It’s the time of year for saving money!
What is there to say about John Coltrane’s landmark epic 1965 release A Love Supreme that hasn’t already been said?
Seriously. Even I have done a fair amount of exploration on the various versions of this album out there. You can click here and here for my past reviews and shoot-outs between different versions.
So lets just dive in and explore the new Acoustic Sounds branded release of Coltrane’s A Love Supreme by Universal Music Group via its Impulse Records imprint.
The eight mile high review: if you don’t have a clean original of A Love Supreme then this edition is a no brainer to pick up. The vinyl– manufactured at Quality Record Pressing (QRP) — is thick, black, dark, dead quiet and well centered. The period-accurate labels more or less mirror the look and feel of the original first pressings from back in the day — orange and black. Even the cardboard used in making the album cover feels the right weight and the artwork is laminated just like the original. The only quirk I noticed is that while they got the unique white-spine design right, the type face is different from the original. Not a big deal but it is worth pointing out.
The sound is really close to my early pressing (mid 60s with the orange / black label) with a nice sense of air and soundstage. The vinyl disappears from your speaker’s view, leaving you to just bask in the music.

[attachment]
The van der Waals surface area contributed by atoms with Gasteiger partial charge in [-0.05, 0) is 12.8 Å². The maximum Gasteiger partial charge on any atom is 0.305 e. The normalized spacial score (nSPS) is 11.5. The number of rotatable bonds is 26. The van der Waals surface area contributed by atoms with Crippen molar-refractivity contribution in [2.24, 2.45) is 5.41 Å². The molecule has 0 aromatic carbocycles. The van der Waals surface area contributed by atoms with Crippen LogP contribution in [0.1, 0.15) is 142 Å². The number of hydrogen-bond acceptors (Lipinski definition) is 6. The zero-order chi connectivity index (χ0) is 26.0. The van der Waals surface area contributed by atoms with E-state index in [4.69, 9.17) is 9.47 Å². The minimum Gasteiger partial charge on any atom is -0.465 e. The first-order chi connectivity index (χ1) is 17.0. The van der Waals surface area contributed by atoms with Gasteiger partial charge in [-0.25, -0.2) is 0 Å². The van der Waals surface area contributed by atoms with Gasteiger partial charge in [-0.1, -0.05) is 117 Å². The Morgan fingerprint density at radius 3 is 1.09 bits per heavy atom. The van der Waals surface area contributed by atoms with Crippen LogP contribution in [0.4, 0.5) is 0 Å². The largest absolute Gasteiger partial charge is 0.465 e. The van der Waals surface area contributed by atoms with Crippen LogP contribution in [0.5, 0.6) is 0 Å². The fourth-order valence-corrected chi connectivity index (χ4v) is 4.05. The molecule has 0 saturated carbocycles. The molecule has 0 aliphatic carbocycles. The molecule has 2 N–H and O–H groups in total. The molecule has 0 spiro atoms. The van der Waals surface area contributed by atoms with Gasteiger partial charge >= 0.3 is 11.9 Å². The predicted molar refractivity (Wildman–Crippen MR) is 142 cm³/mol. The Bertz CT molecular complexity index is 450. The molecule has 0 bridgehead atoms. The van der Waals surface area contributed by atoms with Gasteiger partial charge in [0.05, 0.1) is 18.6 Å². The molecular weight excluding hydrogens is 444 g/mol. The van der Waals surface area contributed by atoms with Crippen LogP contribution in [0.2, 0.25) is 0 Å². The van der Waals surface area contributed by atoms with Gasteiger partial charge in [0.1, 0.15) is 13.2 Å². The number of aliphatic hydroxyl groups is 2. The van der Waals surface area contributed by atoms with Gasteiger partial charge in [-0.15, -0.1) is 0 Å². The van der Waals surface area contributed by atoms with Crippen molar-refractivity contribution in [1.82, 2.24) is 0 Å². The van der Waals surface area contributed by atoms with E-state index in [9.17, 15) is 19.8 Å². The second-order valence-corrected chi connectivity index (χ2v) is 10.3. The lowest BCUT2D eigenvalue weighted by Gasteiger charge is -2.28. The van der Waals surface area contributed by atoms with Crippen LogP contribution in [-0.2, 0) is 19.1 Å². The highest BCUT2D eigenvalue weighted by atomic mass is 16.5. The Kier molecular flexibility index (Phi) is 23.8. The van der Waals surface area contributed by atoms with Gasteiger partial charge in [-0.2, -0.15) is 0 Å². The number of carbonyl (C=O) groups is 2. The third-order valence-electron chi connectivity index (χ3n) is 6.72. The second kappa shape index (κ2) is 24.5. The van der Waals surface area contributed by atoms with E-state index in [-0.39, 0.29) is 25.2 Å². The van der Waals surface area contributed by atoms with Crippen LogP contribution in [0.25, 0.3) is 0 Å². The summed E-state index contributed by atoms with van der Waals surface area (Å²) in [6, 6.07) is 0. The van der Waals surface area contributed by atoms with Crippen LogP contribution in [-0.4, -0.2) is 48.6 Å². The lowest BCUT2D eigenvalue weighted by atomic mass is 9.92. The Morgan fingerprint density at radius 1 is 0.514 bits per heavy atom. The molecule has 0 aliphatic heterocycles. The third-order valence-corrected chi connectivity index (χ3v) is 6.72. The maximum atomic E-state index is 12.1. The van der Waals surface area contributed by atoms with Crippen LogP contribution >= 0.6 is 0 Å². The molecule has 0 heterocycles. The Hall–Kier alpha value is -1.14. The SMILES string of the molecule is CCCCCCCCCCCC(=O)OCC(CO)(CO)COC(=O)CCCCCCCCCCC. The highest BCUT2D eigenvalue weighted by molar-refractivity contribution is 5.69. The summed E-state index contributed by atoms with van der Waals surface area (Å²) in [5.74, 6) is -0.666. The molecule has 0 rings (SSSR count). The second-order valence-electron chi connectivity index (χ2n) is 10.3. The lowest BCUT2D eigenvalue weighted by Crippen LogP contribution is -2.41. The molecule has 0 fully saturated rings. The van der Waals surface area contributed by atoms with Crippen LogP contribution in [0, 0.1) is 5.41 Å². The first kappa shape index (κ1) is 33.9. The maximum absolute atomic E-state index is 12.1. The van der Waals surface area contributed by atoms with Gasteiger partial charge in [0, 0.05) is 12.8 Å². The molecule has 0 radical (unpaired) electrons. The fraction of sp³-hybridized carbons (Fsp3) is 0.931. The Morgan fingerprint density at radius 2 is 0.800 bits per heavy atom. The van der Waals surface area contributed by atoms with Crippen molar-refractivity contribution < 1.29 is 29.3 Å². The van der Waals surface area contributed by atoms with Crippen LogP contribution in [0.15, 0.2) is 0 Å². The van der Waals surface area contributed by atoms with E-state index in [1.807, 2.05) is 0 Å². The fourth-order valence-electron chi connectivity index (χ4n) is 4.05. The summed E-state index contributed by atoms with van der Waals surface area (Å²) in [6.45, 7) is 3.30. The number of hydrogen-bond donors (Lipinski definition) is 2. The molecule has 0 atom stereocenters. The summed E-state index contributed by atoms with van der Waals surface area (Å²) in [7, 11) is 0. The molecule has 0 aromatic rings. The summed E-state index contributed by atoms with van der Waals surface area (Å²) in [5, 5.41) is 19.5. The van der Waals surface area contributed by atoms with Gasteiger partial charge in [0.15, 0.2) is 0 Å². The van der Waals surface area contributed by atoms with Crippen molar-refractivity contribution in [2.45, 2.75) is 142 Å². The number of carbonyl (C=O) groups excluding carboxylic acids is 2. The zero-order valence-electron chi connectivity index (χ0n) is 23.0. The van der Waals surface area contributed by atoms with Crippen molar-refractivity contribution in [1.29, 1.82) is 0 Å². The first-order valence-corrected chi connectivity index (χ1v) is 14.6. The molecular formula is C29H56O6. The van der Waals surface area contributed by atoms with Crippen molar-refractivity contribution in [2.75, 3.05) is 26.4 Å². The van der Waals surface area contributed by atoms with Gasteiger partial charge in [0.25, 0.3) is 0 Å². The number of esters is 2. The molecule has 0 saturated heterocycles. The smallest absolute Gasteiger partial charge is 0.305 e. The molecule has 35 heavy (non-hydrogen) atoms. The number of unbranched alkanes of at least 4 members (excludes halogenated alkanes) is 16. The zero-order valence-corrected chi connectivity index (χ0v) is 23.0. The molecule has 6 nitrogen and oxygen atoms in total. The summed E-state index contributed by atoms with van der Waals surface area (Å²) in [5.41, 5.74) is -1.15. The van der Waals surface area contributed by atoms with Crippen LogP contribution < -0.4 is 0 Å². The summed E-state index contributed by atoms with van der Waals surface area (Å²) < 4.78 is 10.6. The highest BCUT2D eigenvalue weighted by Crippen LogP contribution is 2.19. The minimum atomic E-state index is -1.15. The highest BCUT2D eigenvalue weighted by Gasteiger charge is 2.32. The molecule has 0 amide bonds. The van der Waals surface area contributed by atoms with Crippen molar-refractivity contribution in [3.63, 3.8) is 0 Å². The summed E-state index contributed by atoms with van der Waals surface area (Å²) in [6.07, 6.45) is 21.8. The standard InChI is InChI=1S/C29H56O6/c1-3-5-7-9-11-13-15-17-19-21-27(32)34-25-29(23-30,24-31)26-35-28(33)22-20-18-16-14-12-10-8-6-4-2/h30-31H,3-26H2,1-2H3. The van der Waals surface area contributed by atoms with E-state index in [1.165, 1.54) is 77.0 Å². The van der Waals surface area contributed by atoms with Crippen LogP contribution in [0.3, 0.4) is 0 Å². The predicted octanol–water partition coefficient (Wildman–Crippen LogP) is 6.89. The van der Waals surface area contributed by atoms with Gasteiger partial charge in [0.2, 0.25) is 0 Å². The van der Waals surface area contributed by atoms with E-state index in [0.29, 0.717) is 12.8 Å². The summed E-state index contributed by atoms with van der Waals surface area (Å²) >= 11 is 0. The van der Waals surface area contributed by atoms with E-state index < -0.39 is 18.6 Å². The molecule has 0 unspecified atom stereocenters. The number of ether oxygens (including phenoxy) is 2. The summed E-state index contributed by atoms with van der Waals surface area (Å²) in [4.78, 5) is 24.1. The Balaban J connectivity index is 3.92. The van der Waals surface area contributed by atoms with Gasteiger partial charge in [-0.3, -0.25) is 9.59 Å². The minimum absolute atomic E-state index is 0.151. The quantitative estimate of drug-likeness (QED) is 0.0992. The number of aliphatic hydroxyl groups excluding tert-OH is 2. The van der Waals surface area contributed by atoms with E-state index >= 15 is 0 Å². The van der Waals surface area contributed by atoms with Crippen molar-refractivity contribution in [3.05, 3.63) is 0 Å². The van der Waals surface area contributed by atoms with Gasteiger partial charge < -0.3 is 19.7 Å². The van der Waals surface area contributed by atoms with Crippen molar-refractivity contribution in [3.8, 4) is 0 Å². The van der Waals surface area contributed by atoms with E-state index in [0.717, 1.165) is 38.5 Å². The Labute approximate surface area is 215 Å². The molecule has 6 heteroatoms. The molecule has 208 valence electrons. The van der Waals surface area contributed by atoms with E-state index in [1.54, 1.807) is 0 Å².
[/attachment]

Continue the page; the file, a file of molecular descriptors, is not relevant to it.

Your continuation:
Splitting audiophile hairs here, I hear a teensy bit more sibilance at one point but it may not be a bad thing. It became noticeable at the point when the voices start to chant the album’s title toward the end of the first movement, “Acknowledgement.” — the word “supreme” sounds a wee tiny bit more like “sssupreme.” On my original pressing, this seems a bit more subdued.
Perhaps it was an issue on the original tape and perhaps it was reigned in — again, a wee tiny bit — during the original disc mastering process with some on-the-fly forensic compression and EQ at that moment. Just guessing here. Or more simply, this might be indicative of the more open disc mastering, with less compression applied so perhaps we are hearing more of the master tape.
It is very close. And in some ways the new version of A Love Supreme is better as it feels somewhat more open and airy. The cymbals ring very true here with a nice sense of natural decay.
That said, when I played my Pure Audio Blu-ray Disc version of A Love Supreme (the best version of this I’ve found in digital form thus far) I heard the sibilance but again it seemed pulled back… a wee tiny bit.
All that said, for the price, this new vinyl edition is a literal no-brainer to pick up. You’ll get a classic recording in its original playback format. Save for finding a pristine original, for the twenty odd dollars you’ll pay for this edition you can’t really go wrong. The good news is there are finally some very nice ways to enjoy this Jazz classic.
Does this mean I am getting rid of my original pressing A Love Supreme? Heck no! And I’m not getting rid of my Pure Audio version either as it is the best I’ve heard in that realm so far. So, yeah, I’ll have three versions of the same album in my collection.
This all reminds me once again… I still need to get a Mono copy of this album…
Someday I’ll have four versions…